Related to Volkonski's posting above is this podcast/article by NPR:http://www.npr.org/2017/03/01/517031278 ... d-power-pl
"The Navajo Nation has relied on the coal industry for the last four decades. The energy companies have provided hundreds of families with some of the best-paying jobs on the reservation. The revenue, taxes and royalties all make up about a third of the tribe's operating budget.
The Salt River Project, the plant operator, says natural gas is much cheaper and makes more economic sense. A plant closure means the coal mine that feeds the plant would also likely shut down. Together, the Navajo Generating Station and the mine that feeds the plant employ about 800 people."
The NPR piece speaks of the loss of jobs for the Navajo Nation, but the Hopi reservation, which is a small reservation entirely inside the Big Rez, will suffer just as much, if not more, than the Navajo Nation. The Hopi tribe is traditionally non confrontational, losing out to the aggressive Navajo Nation time and time again, and the Hopis are under greater strain economically than the Navajos.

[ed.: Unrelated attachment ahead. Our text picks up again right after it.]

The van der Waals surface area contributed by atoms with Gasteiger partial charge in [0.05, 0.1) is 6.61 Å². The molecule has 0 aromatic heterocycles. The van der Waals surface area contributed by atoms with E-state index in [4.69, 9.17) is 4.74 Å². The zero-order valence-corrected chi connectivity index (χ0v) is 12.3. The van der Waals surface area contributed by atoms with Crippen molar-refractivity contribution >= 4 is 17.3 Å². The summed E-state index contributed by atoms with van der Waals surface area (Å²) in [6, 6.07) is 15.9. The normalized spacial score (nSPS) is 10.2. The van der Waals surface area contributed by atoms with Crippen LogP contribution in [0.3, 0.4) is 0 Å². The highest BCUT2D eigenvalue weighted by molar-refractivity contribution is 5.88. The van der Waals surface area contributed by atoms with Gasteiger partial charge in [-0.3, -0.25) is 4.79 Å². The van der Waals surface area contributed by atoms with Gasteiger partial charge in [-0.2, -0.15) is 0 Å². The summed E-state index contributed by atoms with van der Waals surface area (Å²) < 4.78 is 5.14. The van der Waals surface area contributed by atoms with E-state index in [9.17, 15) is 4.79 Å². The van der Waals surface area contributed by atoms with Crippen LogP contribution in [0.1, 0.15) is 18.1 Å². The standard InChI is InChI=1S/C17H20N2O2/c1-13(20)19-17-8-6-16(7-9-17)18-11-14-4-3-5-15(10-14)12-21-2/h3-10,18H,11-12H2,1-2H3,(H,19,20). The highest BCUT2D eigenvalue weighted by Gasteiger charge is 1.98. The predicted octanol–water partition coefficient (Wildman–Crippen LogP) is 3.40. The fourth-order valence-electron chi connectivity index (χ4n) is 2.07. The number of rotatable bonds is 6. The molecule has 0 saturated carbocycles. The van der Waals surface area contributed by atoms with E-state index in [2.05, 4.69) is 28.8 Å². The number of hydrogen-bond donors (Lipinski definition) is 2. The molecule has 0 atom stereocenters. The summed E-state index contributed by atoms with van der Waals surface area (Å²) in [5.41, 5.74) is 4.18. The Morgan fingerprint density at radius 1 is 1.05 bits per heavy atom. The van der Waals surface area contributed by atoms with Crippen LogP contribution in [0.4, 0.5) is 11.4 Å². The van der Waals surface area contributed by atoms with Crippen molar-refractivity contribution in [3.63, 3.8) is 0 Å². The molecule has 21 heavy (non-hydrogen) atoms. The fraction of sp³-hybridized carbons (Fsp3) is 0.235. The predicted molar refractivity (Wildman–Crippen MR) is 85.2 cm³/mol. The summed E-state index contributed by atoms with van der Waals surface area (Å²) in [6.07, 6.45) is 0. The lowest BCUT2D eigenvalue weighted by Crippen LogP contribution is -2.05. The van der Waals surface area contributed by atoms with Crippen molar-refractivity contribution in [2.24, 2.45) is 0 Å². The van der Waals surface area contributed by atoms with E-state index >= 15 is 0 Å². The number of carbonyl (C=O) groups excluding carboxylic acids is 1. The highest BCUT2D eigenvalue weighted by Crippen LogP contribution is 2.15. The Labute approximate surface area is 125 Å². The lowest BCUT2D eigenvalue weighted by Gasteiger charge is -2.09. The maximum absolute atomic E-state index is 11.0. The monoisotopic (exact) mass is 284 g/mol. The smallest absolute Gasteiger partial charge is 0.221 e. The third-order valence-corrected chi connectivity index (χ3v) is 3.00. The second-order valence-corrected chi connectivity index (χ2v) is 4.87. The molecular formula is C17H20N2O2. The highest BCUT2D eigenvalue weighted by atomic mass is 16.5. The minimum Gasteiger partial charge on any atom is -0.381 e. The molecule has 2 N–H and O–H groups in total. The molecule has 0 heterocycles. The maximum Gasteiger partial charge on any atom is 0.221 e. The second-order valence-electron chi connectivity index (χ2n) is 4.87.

"NGS and Kayenta Mine, which provides coal to the power plant, provide significant revenue and many jobs for both tribes. Combined revenues from both operations provide more than 80-percent of the Hopi Tribe’s general fund budget." https://www.nhonews.com/news/2017/feb/0 ... here-stay/
I'm in no way saying that coal shouldn't be eliminated, but the impact on both the Navajo Nation and the Hopi is likely to be devastating. Retraining for different jobs is doubly, triply difficult when the affected populations live so far distant from any likely future jobs, perhaps a hundred miles or more.
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